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New Research Claims Women Don’t Get Promotions Because We Don’t Want Them. Yeah, We have Some Thoughts on That

Surprise, surprise


Hey women, good news! A recent article in Scientific American has figured out why you don’t see yourself rising through the professional ranks in the same way your male colleagues seem to be able to: It’s because you don’t want to. Yup, apparently, we should all stop hitting our head on that glass ceiling and just admit we wanted to plaster over it all along.

The article addresses a study by a group of German researchers (a mix of men and women), and adds the author, Francesa Gino’s, own findings to theirs. The study compares the happiness levels of male and female managers and non-managers, presumably across a number of industries, over nearly three decades of questioning. According to the study, “Money and spare time can compensate for this biological difference,” and Gino’s own research finds that there is “a profound and consistent gender gap in people’s core life goals.” According to her findings, when women are presented with the idea of a promotion or other professional advancement, “they find the position to be as attainable as men do, but less desirable.”

“The reason,” as she sees it, “is that [women] see the position generating not only positive outcomes (such as money and prestige) as much as men do, but also negative ones (such as tradeoffs they’ll need to make and time constraints). That’s where men and women differ: in how much they predict these negative outcomes will affect their lives.” She and her colleagues conclude, “The tradeoffs and constraints women predict they’ll experience when reaching high-level positions are related to the fact that, as we find in our work, women have a higher number of life goals as compared to men.”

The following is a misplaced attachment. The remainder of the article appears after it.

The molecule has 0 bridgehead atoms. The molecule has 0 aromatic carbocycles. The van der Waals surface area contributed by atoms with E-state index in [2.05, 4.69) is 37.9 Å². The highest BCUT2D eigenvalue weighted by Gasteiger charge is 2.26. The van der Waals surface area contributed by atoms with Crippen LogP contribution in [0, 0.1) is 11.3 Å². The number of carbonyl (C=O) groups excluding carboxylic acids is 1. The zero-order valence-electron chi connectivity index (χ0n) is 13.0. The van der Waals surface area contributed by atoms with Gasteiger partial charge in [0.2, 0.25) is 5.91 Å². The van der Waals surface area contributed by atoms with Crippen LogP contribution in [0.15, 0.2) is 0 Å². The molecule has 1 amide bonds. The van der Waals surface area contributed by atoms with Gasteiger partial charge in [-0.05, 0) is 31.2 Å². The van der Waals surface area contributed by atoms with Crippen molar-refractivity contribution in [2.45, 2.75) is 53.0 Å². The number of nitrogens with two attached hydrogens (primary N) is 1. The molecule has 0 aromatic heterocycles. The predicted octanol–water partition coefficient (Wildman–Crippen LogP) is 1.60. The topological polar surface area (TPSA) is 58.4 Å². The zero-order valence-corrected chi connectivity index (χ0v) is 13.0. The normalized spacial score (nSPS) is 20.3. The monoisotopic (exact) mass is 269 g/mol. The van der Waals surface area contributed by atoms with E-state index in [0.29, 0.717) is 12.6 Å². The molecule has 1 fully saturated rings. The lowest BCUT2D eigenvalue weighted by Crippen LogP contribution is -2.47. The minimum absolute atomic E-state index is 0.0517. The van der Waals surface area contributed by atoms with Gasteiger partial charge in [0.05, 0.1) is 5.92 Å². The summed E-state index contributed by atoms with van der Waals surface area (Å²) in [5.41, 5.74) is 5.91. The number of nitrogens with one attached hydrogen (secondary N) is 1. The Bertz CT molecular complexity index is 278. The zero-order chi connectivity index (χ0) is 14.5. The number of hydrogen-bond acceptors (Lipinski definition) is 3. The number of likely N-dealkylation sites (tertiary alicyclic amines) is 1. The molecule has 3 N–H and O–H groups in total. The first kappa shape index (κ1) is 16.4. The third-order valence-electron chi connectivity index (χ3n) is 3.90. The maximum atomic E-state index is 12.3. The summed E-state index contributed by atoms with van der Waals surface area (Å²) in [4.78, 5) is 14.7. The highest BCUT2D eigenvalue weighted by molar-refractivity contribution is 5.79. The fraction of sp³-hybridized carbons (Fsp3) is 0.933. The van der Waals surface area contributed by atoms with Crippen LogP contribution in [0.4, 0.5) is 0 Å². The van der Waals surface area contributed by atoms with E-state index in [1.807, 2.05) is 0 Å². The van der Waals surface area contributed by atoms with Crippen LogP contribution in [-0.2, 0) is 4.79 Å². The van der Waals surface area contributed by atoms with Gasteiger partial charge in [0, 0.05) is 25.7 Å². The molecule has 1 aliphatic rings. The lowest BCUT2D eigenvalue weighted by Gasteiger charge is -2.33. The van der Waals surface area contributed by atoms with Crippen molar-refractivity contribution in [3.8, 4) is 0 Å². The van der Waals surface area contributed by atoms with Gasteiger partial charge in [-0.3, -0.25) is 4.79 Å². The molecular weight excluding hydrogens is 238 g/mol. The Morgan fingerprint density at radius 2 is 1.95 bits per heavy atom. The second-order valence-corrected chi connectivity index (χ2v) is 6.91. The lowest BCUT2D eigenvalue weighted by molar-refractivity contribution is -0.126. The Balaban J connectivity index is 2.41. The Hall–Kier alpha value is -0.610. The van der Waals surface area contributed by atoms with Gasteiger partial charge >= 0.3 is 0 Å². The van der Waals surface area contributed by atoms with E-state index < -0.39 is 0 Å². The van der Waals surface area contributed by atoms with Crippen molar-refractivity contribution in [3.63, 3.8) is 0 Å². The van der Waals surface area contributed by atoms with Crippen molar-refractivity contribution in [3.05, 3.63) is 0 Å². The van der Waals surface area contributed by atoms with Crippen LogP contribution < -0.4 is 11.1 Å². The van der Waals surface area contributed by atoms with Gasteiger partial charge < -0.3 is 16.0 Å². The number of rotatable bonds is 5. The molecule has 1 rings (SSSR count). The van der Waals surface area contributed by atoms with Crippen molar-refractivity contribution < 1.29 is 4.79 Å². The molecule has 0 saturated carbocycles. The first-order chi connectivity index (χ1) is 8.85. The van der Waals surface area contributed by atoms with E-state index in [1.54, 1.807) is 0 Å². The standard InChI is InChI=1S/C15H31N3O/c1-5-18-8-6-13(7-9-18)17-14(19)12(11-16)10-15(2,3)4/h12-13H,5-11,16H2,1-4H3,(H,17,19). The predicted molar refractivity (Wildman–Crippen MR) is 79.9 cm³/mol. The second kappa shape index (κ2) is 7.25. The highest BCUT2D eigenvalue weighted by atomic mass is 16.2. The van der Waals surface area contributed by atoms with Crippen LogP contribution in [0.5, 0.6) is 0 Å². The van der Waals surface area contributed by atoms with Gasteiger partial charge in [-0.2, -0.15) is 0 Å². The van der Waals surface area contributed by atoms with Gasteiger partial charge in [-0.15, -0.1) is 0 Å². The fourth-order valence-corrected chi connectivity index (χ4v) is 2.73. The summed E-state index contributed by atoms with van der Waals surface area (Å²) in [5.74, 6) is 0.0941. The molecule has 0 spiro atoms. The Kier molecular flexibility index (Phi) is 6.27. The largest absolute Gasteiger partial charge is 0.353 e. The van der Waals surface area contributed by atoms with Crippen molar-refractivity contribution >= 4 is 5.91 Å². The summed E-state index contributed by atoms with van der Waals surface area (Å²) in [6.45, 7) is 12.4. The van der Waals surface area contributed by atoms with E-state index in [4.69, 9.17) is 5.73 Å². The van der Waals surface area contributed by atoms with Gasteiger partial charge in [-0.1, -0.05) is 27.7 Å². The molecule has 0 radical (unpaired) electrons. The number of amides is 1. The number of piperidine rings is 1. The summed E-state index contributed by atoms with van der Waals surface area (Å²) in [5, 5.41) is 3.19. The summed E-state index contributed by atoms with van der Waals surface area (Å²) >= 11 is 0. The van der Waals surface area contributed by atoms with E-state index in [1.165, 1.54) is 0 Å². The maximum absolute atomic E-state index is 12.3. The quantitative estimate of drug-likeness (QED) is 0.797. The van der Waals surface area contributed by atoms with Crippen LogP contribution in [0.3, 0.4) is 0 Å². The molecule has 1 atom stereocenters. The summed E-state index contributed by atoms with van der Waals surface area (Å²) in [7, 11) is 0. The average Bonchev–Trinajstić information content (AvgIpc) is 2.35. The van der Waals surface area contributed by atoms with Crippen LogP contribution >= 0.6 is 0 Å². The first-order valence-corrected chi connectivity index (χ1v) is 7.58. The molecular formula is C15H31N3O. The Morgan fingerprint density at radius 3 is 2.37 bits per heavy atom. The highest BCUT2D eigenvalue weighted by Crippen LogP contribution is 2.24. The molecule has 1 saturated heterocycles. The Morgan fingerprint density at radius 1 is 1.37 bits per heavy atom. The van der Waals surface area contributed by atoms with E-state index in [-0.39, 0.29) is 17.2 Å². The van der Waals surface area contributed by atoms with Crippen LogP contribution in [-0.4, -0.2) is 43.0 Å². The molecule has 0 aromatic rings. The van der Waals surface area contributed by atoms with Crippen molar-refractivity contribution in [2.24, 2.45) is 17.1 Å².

There’s so much that’s being ignored in this analysis. Let’s start with the most glaring: That German study determined women’s happiness levels by asking them. Rating our own happiness on a scale of 1 to 10 (where male managers averaged a 7.3 and women a 7, while non-managers of both genders average a 7.1) will lead to wildly varying results between women, let alone when comparing answers between genders. I won’t presume that women’s standards of happiness are higher than men, but they’re sure as hell different.

When thinking about or rating our professional happiness, there are so many tangential elements that come into play. Stigmatization of female power, for starters, has to play into how women feel about professional advancement. Gino’s research states that women “perceive power as less desirable” than men, but gives no indication of how that power is perceived by others, and how that image then affects our own perception of power and of ourselves.

Women leaders are viewed, in general, far more negatively than their male counterparts. We don’t need to go into the over-examined bitch vs. boss perception, but yeah, in some ways, leadership positions are going to seem less desirable to a lot of women. That will keep many women off that path, who might otherwise pursue it if all things were equal. Which they’re not. They way they’re perceived (or feel they would be in those roles) could also lower perceived happiness levels, but it doesn’t mean women don’t want these jobs. Having to struggle against harassment, discrimination, and a boys’ club mentality surely plays into many women’s happiness.